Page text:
MONROVIA, Liberia, 12 January 2006 -- The Government of Japan has contributed US$2.256 million to UNICEF, the United Nations Children’s Fund, to protect Liberian children from infectious diseases, including malaria and acute respiratory infections.
“We are very grateful to the Government of Japan for their continued commitment to assist Liberia’s vulnerable children,” said UNICEF Liberia Representative Angela Kearney, who represented the United Nations agency at an Exchange of Notes ceremony held at the Embassy of Japan in Accra, Ghana. “This generous contribution will make an enormous difference in helping Liberia’s Ministry of Health and Social Welfare and other UNICEF key partners protect hundreds of thousands of children from malaria, acute respiratory infections, measles, and diarrhea.”
UNICEF will use Japan’s contribution to strengthen EPI services in health facilities in seven focus counties -- Bomi, Bong, Grand Gedeh, Lofa, Maryland, Montserrado, and Nimba – and the impact is estimated to increase immunization coverage from 70% to 90%.
The funding is targeted to provide Expanded Programme of Immunization (EPI) services to more than 450,000 Liberian children and will fund training and supplies to strengthen the capacity of health care workers at the community level to treat and prevent childhood illnesses. To protect children from malaria, long lasting insecticide treated bed nets will be distributed to every child under the age of five and to all pregnant women in Lofa, Grand Gedeh, and Maryland counties. Pregnant women in the three counties will also be targeted to receive two-doses of the ant-malarial drug sulfadoxine-pyrimethamine.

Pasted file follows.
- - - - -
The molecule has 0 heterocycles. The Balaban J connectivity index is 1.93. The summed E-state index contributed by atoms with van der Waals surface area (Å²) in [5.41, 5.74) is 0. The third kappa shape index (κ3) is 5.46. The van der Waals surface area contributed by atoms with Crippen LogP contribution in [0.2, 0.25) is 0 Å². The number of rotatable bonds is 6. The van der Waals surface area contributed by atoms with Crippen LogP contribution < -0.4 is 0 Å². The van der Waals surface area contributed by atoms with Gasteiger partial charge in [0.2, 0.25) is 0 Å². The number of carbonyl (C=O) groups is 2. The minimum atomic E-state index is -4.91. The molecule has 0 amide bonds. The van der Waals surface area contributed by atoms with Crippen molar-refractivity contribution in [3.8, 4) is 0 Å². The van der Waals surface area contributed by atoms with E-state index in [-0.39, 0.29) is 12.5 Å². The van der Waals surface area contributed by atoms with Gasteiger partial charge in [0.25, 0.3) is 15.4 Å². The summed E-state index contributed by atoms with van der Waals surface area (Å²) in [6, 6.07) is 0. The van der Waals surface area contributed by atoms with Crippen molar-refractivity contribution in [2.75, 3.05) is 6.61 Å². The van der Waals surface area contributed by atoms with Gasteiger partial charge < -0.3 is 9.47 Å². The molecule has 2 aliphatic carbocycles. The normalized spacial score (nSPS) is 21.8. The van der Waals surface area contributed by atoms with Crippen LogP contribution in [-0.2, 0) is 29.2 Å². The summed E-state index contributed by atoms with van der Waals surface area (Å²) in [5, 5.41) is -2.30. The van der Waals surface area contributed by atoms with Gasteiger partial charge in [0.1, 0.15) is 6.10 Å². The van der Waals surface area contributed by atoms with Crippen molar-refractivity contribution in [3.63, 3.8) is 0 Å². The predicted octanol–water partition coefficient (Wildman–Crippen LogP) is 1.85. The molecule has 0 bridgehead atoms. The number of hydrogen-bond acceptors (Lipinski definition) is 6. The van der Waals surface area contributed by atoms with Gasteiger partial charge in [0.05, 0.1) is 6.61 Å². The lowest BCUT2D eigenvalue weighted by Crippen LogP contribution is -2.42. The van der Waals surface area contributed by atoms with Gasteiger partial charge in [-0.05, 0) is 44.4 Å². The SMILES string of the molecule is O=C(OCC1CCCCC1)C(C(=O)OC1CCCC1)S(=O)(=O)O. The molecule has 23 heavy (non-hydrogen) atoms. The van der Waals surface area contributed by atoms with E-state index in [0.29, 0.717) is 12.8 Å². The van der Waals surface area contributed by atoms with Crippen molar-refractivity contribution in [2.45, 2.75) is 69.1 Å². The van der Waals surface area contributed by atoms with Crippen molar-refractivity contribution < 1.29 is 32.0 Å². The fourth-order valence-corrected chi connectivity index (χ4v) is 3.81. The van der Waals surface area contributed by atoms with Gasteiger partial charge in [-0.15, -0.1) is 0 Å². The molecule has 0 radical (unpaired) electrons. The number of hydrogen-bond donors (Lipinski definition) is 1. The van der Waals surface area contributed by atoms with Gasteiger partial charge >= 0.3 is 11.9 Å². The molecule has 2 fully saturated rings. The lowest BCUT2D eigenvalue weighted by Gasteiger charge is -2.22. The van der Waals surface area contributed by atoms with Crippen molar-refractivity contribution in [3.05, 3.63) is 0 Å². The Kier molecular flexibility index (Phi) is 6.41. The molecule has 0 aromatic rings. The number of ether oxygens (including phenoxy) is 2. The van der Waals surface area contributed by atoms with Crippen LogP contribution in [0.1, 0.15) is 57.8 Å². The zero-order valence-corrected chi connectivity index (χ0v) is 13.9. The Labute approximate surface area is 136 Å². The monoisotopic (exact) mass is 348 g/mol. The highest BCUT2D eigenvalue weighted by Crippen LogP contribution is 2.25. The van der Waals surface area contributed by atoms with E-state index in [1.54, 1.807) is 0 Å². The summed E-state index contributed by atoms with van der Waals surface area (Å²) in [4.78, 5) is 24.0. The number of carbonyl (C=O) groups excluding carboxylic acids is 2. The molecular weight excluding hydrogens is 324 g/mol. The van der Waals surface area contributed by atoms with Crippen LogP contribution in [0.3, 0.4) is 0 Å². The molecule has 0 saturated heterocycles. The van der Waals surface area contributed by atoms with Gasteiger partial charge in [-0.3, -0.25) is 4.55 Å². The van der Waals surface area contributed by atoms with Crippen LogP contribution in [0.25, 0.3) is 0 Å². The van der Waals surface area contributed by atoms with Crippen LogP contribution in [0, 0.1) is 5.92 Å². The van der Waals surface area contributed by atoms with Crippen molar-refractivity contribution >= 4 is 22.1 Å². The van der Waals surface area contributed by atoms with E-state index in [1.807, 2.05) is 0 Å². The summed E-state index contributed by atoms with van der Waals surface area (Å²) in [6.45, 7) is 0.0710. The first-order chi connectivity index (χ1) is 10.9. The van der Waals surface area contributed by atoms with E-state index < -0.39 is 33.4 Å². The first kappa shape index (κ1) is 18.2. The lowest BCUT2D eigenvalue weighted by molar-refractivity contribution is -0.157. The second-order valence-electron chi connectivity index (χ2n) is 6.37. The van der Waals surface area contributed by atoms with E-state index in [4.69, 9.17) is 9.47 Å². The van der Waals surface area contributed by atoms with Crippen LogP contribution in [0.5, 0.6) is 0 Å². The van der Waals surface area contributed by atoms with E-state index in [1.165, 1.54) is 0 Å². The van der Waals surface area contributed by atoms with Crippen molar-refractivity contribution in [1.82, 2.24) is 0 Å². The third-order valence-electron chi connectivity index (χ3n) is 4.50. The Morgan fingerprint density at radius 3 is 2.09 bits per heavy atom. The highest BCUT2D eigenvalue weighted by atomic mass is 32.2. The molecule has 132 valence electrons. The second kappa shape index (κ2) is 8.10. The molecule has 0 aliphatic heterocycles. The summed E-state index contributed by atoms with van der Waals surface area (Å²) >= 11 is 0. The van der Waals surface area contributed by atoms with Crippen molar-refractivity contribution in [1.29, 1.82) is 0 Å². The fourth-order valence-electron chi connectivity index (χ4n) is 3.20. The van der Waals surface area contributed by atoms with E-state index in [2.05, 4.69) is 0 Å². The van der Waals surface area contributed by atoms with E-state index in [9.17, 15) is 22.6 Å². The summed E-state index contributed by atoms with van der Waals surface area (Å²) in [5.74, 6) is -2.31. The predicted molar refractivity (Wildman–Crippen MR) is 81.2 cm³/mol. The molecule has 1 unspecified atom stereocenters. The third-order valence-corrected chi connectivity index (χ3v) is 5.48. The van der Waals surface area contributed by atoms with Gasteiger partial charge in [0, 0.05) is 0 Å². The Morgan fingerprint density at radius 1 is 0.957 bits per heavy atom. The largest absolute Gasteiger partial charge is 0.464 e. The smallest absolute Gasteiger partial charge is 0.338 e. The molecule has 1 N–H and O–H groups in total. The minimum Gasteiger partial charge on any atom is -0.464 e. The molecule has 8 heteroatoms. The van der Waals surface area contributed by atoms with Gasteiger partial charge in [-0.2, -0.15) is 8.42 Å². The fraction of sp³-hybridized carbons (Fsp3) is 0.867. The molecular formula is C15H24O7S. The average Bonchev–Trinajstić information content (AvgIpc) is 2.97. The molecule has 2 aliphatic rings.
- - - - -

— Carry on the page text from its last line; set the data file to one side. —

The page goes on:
“These three counties were badly damaged during Liberia’s 14-year civil war and are now areas that are expected to have a high return of displaced population and refugees,” said Japan’s Ambassador to Ghana, Mr. Masamichi Ishikawa. “Consequently, my Government is partnering with UNIICEF to help provide basic health care services to people who need support and protection as they work to rebuild their homes and communities.”
“The major cause of morbidity in Liberian children under the age five is malaria,” said Mr. Yoshiteru Uramoto, Director of UNICEF’s Country Office in Japan. “Use of treated nets has been shown to reduce deaths from malaria by about one quarter. In addition to reducing maternal morbidity, pregnant women’s use of treated nets helps protect infant health, as malaria contributes significantly to low birth weight. That’s a major reason why the Government of Japan’s contribution will make such a critical difference in saving young lives in Liberia.
For media inquiries, please contact:
Patrick Slavin, Communications Officer,
UNICEF Liberia, Cell # 06 538298,
MacArthur S. Hill, Programme Communications Officer,
UNICEF Liberia, Cell # 06 516182,